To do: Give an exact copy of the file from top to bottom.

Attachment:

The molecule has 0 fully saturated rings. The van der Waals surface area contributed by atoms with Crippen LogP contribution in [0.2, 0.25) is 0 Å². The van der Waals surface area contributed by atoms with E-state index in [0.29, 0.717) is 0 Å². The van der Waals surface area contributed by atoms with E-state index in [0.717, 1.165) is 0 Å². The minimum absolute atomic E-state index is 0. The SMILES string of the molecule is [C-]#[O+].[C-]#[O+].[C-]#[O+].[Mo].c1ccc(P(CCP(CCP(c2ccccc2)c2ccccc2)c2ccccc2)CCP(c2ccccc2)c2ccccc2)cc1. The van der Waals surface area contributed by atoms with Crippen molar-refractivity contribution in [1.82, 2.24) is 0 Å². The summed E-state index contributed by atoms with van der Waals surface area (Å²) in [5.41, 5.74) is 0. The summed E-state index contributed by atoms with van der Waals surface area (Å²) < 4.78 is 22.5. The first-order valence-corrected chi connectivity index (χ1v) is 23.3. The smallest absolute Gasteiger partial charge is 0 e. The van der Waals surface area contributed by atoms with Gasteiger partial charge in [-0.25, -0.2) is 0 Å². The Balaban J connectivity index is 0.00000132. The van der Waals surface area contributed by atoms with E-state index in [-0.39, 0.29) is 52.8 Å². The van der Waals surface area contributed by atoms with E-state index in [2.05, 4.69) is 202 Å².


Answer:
The molecule has 0 fully saturated rings. The van der Waals surface area contributed by atoms with Crippen LogP contribution in [0.2, 0.25) is 0 Å². The van der Waals surface area contributed by atoms with E-state index in [0.29, 0.717) is 0 Å². The van der Waals surface area contributed by atoms with E-state index in [0.717, 1.165) is 0 Å². The minimum absolute atomic E-state index is 0. The SMILES string of the molecule is [C-]#[O+].[C-]#[O+].[C-]#[O+].[Mo].c1ccc(P(CCP(CCP(c2ccccc2)c2ccccc2)c2ccccc2)CCP(c2ccccc2)c2ccccc2)cc1. The van der Waals surface area contributed by atoms with Crippen molar-refractivity contribution in [1.82, 2.24) is 0 Å². The summed E-state index contributed by atoms with van der Waals surface area (Å²) in [5.41, 5.74) is 0. The summed E-state index contributed by atoms with van der Waals surface area (Å²) < 4.78 is 22.5. The first-order valence-corrected chi connectivity index (χ1v) is 23.3. The smallest absolute Gasteiger partial charge is 0 e. The van der Waals surface area contributed by atoms with Gasteiger partial charge in [-0.25, -0.2) is 0 Å². The Balaban J connectivity index is 0.00000132. The van der Waals surface area contributed by atoms with E-state index in [-0.39, 0.29) is 52.8 Å². The van der Waals surface area contributed by atoms with E-state index in [2.05, 4.69) is 202 Å².